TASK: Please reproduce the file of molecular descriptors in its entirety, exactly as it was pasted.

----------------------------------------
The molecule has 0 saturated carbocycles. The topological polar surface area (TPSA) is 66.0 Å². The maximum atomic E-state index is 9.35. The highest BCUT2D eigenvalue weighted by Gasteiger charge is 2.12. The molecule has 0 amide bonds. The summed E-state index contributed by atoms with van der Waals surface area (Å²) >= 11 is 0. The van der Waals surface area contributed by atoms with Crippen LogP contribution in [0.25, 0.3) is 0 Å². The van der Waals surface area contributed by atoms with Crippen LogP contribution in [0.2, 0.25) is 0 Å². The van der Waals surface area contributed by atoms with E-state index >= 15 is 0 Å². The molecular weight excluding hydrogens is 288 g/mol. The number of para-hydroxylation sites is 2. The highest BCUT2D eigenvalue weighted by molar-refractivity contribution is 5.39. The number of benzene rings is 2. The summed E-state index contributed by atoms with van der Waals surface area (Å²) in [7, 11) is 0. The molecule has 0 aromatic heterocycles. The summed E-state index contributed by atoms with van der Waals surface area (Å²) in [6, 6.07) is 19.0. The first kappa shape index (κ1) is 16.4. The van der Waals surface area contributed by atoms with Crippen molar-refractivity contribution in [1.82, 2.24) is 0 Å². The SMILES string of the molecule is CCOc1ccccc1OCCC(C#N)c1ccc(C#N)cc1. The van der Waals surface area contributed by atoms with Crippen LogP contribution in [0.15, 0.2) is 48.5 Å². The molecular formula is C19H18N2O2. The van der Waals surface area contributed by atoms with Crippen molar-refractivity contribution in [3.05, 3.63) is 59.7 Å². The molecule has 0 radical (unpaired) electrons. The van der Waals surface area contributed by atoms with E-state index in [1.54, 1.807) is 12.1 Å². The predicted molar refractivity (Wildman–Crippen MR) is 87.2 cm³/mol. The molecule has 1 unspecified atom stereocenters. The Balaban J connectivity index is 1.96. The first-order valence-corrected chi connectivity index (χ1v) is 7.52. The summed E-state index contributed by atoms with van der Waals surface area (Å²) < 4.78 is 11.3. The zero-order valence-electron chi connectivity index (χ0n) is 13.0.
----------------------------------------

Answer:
The molecule has 0 saturated carbocycles. The topological polar surface area (TPSA) is 66.0 Å². The maximum atomic E-state index is 9.35. The highest BCUT2D eigenvalue weighted by Gasteiger charge is 2.12. The molecule has 0 amide bonds. The summed E-state index contributed by atoms with van der Waals surface area (Å²) >= 11 is 0. The van der Waals surface area contributed by atoms with Crippen LogP contribution in [0.25, 0.3) is 0 Å². The van der Waals surface area contributed by atoms with Crippen LogP contribution in [0.2, 0.25) is 0 Å². The van der Waals surface area contributed by atoms with E-state index >= 15 is 0 Å². The molecular weight excluding hydrogens is 288 g/mol. The number of para-hydroxylation sites is 2. The highest BCUT2D eigenvalue weighted by molar-refractivity contribution is 5.39. The number of benzene rings is 2. The summed E-state index contributed by atoms with van der Waals surface area (Å²) in [7, 11) is 0. The molecule has 0 aromatic heterocycles. The summed E-state index contributed by atoms with van der Waals surface area (Å²) in [6, 6.07) is 19.0. The first kappa shape index (κ1) is 16.4. The van der Waals surface area contributed by atoms with Crippen molar-refractivity contribution in [1.82, 2.24) is 0 Å². The SMILES string of the molecule is CCOc1ccccc1OCCC(C#N)c1ccc(C#N)cc1. The van der Waals surface area contributed by atoms with Crippen LogP contribution in [0.15, 0.2) is 48.5 Å². The molecular formula is C19H18N2O2. The van der Waals surface area contributed by atoms with Crippen molar-refractivity contribution in [3.05, 3.63) is 59.7 Å². The molecule has 0 radical (unpaired) electrons. The van der Waals surface area contributed by atoms with E-state index in [1.54, 1.807) is 12.1 Å². The predicted molar refractivity (Wildman–Crippen MR) is 87.2 cm³/mol. The molecule has 1 unspecified atom stereocenters. The Balaban J connectivity index is 1.96. The first-order valence-corrected chi connectivity index (χ1v) is 7.52. The summed E-state index contributed by atoms with van der Waals surface area (Å²) < 4.78 is 11.3. The zero-order valence-electron chi connectivity index (χ0n) is 13.0.